You may have already heard about the concept of "user intent" in search engines – the goal of returning web page results that match what the user wants, not necessarily the exact words they are searching for. As with so many things, it's a good idea to start with Google: While the search engine giant is typically inscrutable when it comes to the nuts and bolts of page results, there is an unmistakable turn away from what you might call pure keyword page ranking, and toward the intent of the user
Google can do this because it has access to a gargantuan amount of data on searches and Internet users. The company is trying to tweak its search engine with that data to make it more predictive and utilitarian. You may search for "new furnace vents" but Google knows that you are probably looking for "grills" and "registers" too, so it includes those in its top results (it's worth noting that other search engines, like Bing, stay away from these interpretations, and so return very different results). You can spot the SEO keyword strategy problem here – companies that put "furnace vents" in their keywords are being crowded out by those who use "grills" and "registers" separately or in addition to "vents."I
It's a paltry example, but you get the point. The consumer is clearly right here: They know what they are searching for, and if intent algorithms can help them find it, so much the better. But where does that leave our SEO efforts?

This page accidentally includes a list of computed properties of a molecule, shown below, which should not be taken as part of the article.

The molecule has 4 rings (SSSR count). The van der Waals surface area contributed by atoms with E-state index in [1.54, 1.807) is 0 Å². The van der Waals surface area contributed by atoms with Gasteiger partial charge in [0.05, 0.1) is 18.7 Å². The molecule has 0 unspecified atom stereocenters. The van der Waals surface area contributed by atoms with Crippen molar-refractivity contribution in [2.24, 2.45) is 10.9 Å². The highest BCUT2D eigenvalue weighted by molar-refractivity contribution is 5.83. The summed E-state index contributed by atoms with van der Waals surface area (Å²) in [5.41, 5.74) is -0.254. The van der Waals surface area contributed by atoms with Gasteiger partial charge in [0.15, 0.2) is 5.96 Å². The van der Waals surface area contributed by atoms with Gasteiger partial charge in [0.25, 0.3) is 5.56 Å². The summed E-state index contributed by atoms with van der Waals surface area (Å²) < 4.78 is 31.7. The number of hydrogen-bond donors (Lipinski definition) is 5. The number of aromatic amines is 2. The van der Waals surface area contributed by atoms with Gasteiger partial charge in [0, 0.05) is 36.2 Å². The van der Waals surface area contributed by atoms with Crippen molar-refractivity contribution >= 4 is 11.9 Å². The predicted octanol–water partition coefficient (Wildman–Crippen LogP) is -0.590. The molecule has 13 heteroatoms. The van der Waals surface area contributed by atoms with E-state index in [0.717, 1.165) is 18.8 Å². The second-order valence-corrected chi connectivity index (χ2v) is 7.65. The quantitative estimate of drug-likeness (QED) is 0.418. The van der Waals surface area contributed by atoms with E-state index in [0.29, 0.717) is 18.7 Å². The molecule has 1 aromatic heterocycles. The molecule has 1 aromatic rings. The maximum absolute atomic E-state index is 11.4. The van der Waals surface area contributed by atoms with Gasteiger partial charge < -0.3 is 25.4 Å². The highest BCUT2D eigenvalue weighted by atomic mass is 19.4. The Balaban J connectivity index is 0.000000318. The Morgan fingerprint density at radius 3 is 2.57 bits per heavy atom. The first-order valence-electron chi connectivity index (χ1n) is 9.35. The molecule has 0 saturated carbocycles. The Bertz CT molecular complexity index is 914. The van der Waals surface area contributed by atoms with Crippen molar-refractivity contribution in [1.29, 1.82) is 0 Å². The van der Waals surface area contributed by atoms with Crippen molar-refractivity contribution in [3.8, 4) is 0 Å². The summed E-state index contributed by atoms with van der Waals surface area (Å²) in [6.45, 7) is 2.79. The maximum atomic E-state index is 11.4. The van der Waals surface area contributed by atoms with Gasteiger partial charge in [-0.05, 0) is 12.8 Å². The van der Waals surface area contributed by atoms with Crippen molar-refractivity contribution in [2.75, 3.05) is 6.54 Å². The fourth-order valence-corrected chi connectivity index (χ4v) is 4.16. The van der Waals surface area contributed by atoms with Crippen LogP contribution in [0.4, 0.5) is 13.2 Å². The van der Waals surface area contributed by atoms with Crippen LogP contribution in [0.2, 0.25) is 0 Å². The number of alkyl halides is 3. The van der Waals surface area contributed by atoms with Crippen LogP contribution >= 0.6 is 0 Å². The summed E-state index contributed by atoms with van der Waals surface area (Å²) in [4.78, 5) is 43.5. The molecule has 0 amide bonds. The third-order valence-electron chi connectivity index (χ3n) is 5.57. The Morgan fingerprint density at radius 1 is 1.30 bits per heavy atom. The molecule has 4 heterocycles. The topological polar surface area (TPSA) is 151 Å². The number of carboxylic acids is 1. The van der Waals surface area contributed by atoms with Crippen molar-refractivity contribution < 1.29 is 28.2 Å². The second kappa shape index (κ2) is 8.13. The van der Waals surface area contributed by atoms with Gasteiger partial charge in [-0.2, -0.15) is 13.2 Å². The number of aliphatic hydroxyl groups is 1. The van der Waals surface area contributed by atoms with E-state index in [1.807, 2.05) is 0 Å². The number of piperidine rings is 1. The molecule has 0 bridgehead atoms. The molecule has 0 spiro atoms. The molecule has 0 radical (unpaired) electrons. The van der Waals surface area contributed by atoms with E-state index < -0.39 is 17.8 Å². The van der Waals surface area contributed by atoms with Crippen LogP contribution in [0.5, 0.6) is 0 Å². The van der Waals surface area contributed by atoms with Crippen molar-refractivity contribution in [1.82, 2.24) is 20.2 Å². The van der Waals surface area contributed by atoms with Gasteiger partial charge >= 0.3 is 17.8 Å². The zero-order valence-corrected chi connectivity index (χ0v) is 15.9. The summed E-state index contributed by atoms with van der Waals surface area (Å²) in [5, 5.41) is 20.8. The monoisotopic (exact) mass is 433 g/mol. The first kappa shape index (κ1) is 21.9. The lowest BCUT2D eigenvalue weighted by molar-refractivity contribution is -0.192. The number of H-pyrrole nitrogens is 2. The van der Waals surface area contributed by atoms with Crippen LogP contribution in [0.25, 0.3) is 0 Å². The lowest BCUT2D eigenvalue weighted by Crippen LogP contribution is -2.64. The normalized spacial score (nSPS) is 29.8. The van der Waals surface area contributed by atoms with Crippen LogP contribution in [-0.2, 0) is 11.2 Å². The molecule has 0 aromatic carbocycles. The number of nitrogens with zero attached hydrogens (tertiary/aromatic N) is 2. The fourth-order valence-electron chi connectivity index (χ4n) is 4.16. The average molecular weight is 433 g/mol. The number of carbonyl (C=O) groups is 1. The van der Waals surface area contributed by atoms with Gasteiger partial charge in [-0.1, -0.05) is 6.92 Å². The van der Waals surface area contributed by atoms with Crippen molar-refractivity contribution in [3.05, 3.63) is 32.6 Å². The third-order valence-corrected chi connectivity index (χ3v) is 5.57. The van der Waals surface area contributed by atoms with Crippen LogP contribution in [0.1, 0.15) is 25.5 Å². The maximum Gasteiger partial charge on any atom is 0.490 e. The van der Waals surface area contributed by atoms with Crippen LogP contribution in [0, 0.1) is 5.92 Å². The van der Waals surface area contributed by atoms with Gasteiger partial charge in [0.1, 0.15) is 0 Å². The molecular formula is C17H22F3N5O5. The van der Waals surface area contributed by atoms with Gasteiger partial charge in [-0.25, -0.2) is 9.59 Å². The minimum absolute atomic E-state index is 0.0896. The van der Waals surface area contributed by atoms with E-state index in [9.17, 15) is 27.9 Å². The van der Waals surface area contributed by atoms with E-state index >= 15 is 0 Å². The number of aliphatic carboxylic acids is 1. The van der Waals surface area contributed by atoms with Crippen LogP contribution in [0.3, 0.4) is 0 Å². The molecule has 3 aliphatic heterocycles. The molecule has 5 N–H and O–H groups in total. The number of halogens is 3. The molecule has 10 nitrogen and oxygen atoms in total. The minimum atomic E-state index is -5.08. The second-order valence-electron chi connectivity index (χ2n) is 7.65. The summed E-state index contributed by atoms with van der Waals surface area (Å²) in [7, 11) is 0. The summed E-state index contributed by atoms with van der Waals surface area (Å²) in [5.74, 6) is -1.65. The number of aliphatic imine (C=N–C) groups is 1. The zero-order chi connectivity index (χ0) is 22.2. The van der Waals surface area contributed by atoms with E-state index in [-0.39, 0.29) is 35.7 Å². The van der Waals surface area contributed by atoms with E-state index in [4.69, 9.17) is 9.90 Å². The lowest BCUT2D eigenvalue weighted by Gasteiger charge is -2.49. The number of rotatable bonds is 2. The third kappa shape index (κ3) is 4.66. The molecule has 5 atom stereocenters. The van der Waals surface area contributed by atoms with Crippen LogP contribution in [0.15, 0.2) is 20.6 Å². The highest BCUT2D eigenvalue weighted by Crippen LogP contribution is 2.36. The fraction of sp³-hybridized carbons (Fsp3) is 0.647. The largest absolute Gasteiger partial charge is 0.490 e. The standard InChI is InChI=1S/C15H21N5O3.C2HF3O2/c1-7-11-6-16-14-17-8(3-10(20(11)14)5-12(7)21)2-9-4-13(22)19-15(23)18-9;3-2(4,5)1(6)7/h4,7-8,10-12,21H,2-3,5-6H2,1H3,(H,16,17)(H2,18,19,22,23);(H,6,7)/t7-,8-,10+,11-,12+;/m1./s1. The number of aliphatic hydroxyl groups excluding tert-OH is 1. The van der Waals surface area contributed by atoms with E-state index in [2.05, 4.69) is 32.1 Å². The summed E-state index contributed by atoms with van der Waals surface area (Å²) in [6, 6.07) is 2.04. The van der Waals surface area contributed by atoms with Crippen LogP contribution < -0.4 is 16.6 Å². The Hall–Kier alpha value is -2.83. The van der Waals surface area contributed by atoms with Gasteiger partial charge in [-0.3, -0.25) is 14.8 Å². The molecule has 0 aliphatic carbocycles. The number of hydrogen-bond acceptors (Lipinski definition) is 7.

Providing for Intent
"Well, if that's where Google is going, shouldn't I follow?" is a reasonable response here. But intent of user strategies can take a lot of work, plus a new perspective at how you use keywords (hint: they are becoming less important). If you really want to jump aboard the intent train, here are a few important points you should know.
- Usability: Intent and native advertising are good bedfellows. People want real information, advice, explanations, contacts, and results. Native advertising is all about creating content that's worthwhile to read. As a result, more focus on creating full, native content means better user intent ratings.
- Analytics: To study intent of user, you have to know what searches consumers are making, what specifically is drawing them to your site – and probably what your competitors are using, too. Basic analytics will help here, but only if you are pulling in a wide net of search data.
- Longer Searches: Most searches are between 3 and 5 words, depending on how specific people get. This means Google is beginning to favor keyword phrases that are longer and more specific, because that's how consumers are searching to get past the clutter they don't want.
- Related Words: Instead of just picking up keywords, Google is beginning to look at words throughout the content. If certain words throughout the article/page chime with the search (furnace, thermal, duct, HVAC, efficiency, etc.), that site will be ranked higher. All your words are becoming important.
- Time: Google is getting better at intent. That doesn't mean it's good at it, not yet. User intent is improving, but it will take time to see the full shift, and how much it will change. Prediction and inference are notoriously difficult tigers to tame.
The paradigm of user intent is both fascinating and a little frightening for marketing teams: It's hard to know just how big the impact will be, and how it will affect foundational keyword practices. But like with all SEO, the key is careful, continuous adaptation. In addition to incorporating a few of the tips you mentioned, keep your eye on user intent as a metric.
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